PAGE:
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Aircraft Utilization & Maintenance  
User currently offlineBoysteve From United Kingdom, joined Apr 2004, 958 posts, RR: 0
Posted (7 years 9 months 6 hours ago) and read 3867 times:

Hi Everyone,

Does anyone have any information regarding aircraft utilization across a fleet. For example, I know that BA has 50 something B744's but how many are required to be available at any one time in order to operate its normal schedule? How often would an aircraft be in maintenance as opposed to in revenue earning service? Is it 1 day per week, 1 day per 2 weeks etc? Do larger airlines have any spare aircraft to recover from delays these days? Thanks.

3 replies: All unread, jump to last
 
User currently offlineOly720man From United Kingdom, joined May 2004, 6848 posts, RR: 11
Reply 1, posted (7 years 8 months 4 weeks 1 day 3 hours ago) and read 3718 times:

Aircraft will inevitably have maintenance checks (A, B, C, D) as well as tyre changes and other more minor checks. The standard C-D checks involve hangar time and will be scheduled by the airline in advance and the other checks can be done at the gate or on stand overnight.

http://en.wikipedia.org/wiki/Aircraft_maintenance_checks

Most airlines will have more aircraft than routes and there will be some spare capacity. In the worst case, too many poorly aircraft, or too many routes, aircraft will be leased in. E.g. BMI and their Arkefly B767 and FI B757. BMI once had a UA B767 fly into MAN from ORD after an A330 went tech.

An example on utilisation is the BA B767 that does the MAN-JFK route and can do so for weeks or months, if not years on end before being rotated with another LHR aircraft. Presently BNWT since 19th Feb. Before that BNWN from 19 Jan, 'WM from 24 Nov, 'WW from 28th Sept. The BA 767s have being going through a cabin upgrade so there's been more of a change in the aircraft on the route than in the past, e.g. in 2003-2005 when 'WH did the route pretty well all the time.



wheat and dairy can screw up your brain
User currently offlineBoysteve From United Kingdom, joined Apr 2004, 958 posts, RR: 0
Reply 2, posted (7 years 8 months 4 weeks 1 day 3 hours ago) and read 3712 times:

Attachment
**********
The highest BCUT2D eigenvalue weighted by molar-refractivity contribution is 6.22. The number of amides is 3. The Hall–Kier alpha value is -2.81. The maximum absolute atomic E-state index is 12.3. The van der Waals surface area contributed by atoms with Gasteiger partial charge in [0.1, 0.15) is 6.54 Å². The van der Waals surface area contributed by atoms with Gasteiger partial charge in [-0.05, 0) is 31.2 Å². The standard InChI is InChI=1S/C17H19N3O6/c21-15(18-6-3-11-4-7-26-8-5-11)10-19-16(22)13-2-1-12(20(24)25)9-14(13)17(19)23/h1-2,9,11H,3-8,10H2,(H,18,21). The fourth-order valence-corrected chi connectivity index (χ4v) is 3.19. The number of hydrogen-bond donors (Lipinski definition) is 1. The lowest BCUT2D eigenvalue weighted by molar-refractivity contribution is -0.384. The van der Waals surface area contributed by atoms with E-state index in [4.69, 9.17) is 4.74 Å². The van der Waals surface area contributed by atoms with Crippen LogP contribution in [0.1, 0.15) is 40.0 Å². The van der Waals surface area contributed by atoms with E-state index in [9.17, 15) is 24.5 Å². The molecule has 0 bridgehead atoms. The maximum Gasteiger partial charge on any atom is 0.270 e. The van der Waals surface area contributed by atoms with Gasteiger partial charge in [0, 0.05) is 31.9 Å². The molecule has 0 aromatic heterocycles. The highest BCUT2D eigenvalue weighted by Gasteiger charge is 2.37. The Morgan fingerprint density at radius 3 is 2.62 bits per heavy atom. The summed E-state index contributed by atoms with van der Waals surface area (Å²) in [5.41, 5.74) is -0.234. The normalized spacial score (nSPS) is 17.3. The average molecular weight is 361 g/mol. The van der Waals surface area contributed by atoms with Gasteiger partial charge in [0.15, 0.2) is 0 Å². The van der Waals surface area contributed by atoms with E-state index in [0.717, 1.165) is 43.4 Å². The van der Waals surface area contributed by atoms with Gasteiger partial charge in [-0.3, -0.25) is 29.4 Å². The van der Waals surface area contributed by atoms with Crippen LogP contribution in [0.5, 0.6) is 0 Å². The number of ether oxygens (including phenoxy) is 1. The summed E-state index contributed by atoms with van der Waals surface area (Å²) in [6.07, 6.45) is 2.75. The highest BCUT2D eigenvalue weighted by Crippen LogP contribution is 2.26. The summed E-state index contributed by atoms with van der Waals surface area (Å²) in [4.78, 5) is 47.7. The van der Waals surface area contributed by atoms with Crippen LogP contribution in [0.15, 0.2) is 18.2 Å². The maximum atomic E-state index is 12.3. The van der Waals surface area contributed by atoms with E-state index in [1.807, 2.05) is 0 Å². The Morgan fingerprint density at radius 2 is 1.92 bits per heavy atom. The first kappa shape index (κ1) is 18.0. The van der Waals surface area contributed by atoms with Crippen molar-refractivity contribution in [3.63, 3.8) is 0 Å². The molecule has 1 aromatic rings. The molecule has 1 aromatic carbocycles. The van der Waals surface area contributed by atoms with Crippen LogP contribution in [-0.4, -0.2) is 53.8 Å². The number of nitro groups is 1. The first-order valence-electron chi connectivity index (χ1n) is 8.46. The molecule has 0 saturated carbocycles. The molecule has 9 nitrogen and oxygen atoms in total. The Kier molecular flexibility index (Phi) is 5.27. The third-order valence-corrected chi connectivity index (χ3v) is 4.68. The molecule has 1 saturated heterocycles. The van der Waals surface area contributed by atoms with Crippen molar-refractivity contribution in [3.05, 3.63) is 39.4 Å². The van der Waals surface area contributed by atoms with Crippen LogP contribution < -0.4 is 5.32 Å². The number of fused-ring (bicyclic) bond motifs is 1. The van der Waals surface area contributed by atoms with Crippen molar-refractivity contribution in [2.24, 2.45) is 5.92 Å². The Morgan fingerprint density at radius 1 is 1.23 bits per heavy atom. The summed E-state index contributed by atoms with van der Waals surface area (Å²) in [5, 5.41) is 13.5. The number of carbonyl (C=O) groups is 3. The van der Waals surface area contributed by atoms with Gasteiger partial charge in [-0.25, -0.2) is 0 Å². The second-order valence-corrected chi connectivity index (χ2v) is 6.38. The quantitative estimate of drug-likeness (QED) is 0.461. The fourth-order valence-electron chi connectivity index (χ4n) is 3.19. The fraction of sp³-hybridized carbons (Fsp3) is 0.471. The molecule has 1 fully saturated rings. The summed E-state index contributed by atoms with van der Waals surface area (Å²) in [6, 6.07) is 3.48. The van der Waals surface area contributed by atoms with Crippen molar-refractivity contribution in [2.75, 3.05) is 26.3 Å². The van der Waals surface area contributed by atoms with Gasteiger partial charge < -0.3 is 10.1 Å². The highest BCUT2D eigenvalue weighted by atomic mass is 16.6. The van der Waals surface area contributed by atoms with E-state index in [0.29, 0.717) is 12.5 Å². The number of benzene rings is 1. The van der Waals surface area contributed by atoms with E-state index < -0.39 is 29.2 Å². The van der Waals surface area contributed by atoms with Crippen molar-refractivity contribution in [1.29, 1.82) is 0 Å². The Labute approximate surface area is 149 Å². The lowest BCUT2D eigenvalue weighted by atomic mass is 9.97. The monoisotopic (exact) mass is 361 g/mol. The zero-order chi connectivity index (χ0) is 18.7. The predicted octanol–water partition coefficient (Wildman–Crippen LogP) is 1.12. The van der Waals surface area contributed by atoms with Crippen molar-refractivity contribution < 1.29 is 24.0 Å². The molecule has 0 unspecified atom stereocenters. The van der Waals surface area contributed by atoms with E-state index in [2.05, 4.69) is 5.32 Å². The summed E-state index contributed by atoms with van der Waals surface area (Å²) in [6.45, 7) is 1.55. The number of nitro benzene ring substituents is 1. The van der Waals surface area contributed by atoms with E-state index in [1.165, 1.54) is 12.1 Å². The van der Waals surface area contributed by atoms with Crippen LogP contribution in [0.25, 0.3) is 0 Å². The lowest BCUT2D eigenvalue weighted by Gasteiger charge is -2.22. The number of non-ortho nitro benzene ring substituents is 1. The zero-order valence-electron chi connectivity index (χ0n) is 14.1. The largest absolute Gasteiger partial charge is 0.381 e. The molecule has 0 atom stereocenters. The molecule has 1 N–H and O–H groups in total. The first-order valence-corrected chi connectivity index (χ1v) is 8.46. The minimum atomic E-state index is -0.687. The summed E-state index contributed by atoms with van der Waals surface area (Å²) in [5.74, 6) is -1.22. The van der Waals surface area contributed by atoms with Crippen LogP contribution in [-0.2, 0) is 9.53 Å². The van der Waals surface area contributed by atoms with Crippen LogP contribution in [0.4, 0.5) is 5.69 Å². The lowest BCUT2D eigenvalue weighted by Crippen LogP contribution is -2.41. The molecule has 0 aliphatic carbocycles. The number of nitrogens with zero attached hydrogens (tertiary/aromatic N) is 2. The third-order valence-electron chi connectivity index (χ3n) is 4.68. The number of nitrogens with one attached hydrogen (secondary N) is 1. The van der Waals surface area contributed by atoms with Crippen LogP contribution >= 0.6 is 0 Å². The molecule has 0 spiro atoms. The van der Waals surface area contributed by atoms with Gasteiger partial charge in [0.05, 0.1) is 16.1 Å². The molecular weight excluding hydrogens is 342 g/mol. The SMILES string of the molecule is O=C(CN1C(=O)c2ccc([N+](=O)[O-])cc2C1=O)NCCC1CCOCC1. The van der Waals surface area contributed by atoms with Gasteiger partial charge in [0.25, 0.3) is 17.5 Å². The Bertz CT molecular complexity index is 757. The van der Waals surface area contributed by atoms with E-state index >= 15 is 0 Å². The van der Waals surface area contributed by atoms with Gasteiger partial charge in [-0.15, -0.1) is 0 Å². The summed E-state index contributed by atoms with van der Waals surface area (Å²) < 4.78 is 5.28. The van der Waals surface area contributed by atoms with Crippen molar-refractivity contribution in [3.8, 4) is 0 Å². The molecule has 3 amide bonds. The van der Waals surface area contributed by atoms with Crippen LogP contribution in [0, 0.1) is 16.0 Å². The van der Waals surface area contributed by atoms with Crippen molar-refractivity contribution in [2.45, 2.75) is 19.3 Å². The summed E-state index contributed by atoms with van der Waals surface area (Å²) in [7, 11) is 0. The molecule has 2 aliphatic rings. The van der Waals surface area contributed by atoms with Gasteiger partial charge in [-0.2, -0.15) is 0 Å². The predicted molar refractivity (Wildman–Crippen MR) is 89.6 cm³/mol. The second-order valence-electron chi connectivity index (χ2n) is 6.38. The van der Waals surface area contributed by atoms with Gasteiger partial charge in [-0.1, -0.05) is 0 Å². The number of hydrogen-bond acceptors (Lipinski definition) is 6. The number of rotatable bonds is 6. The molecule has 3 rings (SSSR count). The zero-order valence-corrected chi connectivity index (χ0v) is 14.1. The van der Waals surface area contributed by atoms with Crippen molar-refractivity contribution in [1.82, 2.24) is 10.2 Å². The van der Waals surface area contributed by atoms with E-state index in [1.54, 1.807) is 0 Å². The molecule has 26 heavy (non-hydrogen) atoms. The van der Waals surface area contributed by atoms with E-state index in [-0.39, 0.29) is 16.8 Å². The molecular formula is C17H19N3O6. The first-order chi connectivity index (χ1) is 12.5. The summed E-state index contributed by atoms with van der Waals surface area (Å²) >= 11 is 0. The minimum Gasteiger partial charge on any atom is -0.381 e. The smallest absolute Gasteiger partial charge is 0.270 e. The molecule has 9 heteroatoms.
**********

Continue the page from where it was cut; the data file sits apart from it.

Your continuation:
Quoting Oly720man (Reply 1):
The standard C-D checks involve hangar time and will be scheduled by the airline in advance and the other checks can be done at the gate or on stand overnight.

Thanks for that, and the web link. So how long would a C or D check typically render an aircraft inoperable?


User currently offlineOly720man From United Kingdom, joined May 2004, 6848 posts, RR: 11
Reply 3, posted (7 years 8 months 4 weeks 1 day 3 hours ago) and read 3710 times:

A 'D check' can take a month at least for a B747. The plane is basically reduced to its major components, all seats and internal fittings removed, etc.

http://www.aerospace-technology.com/...actors/maintenance/klm/press7.html


http://www.aa.com/content/amrcorp/co...orateInformation/facts/fleet.jhtml

American only go up to C checks it would appear.

Narrowbody "C" Checks
American does two types of "C" checks on its narrowbody planes. The first is a "Light C" check, which occurs approximately once a year. It requires approximately 2,100 man-hours and three days to accomplish. Every fourth "Light C" check becomes a "Heavy C" check. This check requires 20,000 - 30,000 man-hours and takes from three to five weeks to accomplish.

Widebody "C" Checks
Because of the complexity of widebody aircraft, all "C" checks are "Heavy C" checks. The complete airframe inspection and service is done every 15 - 18 months. It takes approximately 10,000 man-hours and from two to four weeks to accomplish a widebody "C" check.



wheat and dairy can screw up your brain
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